By Rosemarie Rogers, ATR-BC, LCAT | November 11, 2015 | Veterans | Trauma


Art is a visual language. Human beings have been using art for this purpose for thousands of years. The cave paintings discovered in Lascaux, France and Picasso’s Guernica are celebrated examples. Visual arts offer veterans suffering from Post-Traumatic Stress Disorder (PTSD) a nonthreatening alternative to compose in images what is inexpressible to them with words. It is a way in and often the first step to organize and express overwhelming feelings and sensations they experience. Most importantly, their own artwork becomes the narrative to tell their story and is the foundation that we use to begin therapy.

American Art Therapy AssociationThe image to the right is an example of a veteran’s first artwork. He was deployed six times within an 8-year period to Iraq and Afghanistan and with no prior art experience he chose to work in clay. He created this piece with incredible detail and accuracy. After reflecting on the work he shook his head and stated: “I carry many memories on my back.” Through his art making he became engaged in the process of understanding the complex emotions around his combat medic experiences. As he stated on numerous occasions with this and other art works he made, “There are so many conflicting emotions.”

When veterans first come to the art room I explain what art therapy is, how creativity and using one’s imagination are resources that are distinctly individual, that they come from within each of us and can help them to understand the issues that bring them to treatment. After some time has passed, I encourage the veterans to show their artwork to other therapists they are working with. Doing so often presents the clinician with another side of his/her client, as well as offers a way to find the verbal language necessary for talk therapy. After the artwork is created, I ask the veterans to add a writing component as a way for them to develop the language and to have a deeper understanding of what their experiences meant to them. Often, this takes the form of poetry.

Each war conflict presents its own set of problems for the returning soldiers. For example, the Vietnam veterans, many of whom were drafted at the age of 19 and who left the United States as naïve teenagers, returned to a country that had made a huge cultural/social shift. They did not receive a warm “welcome home”; few US citizens had “support the troops” decals on their cars. Instead, most were shunned, spit upon, and accused of being “baby killers.”

I was asked by a psychologist, Dr. Barbara Viegner-Smith, at the VA if I would like to collaborate on a project using art with two of her Vietnam veteran combat groups. She felt most of the veterans had hit a wall talking in groups. Collaboration with a psychologist who veterans had established a therapeutic relationship with was critical for the success of the project. The question I asked myself was, how does one ethically ask veterans to go back 40 years and express their combat trauma safely in a meaningful, beneficial way? Asking them to paint a picture of their combat experience would have sent them all out door, never to return. I had to present the project and build trust. The art material chosen was wood. We decided that constructing a box that could contain and “hold” whatever memories they chose using wood and nails made this project more accessible for veterans who were quite comfortable working with their hands, as most of them were carpenters, laborers, or postmen. In addition, it allowed them to create something they could bring home and share with their families, or store away in an attic or closet for posterity. I began with an education piece; the work of artist Joseph Cornell, who recreated worlds in shadow boxes, was presented to the veterans to provide a context for the work they were about to begin.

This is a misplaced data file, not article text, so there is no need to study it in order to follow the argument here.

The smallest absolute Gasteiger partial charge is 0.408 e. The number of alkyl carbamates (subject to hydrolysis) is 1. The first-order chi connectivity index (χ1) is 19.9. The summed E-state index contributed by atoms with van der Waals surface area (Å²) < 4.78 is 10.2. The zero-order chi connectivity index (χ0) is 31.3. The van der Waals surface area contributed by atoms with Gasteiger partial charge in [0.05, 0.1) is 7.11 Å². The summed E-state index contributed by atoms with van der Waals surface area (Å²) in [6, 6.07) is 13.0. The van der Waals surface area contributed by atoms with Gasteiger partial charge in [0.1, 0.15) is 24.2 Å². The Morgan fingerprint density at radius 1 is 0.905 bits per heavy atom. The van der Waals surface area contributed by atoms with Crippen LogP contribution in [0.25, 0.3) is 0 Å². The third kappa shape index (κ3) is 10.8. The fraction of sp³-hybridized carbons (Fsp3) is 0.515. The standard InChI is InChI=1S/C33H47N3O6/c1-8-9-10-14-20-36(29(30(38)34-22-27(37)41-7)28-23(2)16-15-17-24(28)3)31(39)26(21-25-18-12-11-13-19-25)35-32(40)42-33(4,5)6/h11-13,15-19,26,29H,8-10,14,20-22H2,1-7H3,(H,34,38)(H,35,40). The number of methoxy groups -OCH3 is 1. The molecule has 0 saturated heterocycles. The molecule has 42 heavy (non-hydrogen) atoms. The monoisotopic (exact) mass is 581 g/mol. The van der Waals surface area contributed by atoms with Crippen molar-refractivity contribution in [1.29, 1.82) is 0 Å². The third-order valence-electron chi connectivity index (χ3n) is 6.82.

American Art Therapy Association                     American Art Therapy Association

The construction of the box was like a ritual, and as the men worked they talk about their memories, the process, feelings of “us vs. them”, isolation. Anger emerged as a result and it became clear that more work had to be done. We asked them to create two other panels, one that expressed what it felt like when they returned home, and the other that expressed what was it like to create this box and how they feel in the here and now. We brought the two groups together; we read poems and excerpts from books written by Vietnam Veterans. We asked them to put into words what they had previously been unable to express.  

To expand a sense of community, the boxes were exhibited at a community college on Veteran’s Day, where a community outside of the VA warmly accepted them. A book was left for civilians to write in their responses to the work and this acted as a keepsake as well as a challenge to the veterans’ notions about a community that didn’t care. After that, the veterans and therapists were invited to share/teach about the Vietnam War to high school students. It was a powerful conversation that helped the veterans gain respect from another generation that they didn’t originally receive from their own. Sometime later, without our involvement, veterans were asked to participate in a photo project with high school seniors and a YouTube video titled “First Annual Veterans Living History Project” was born.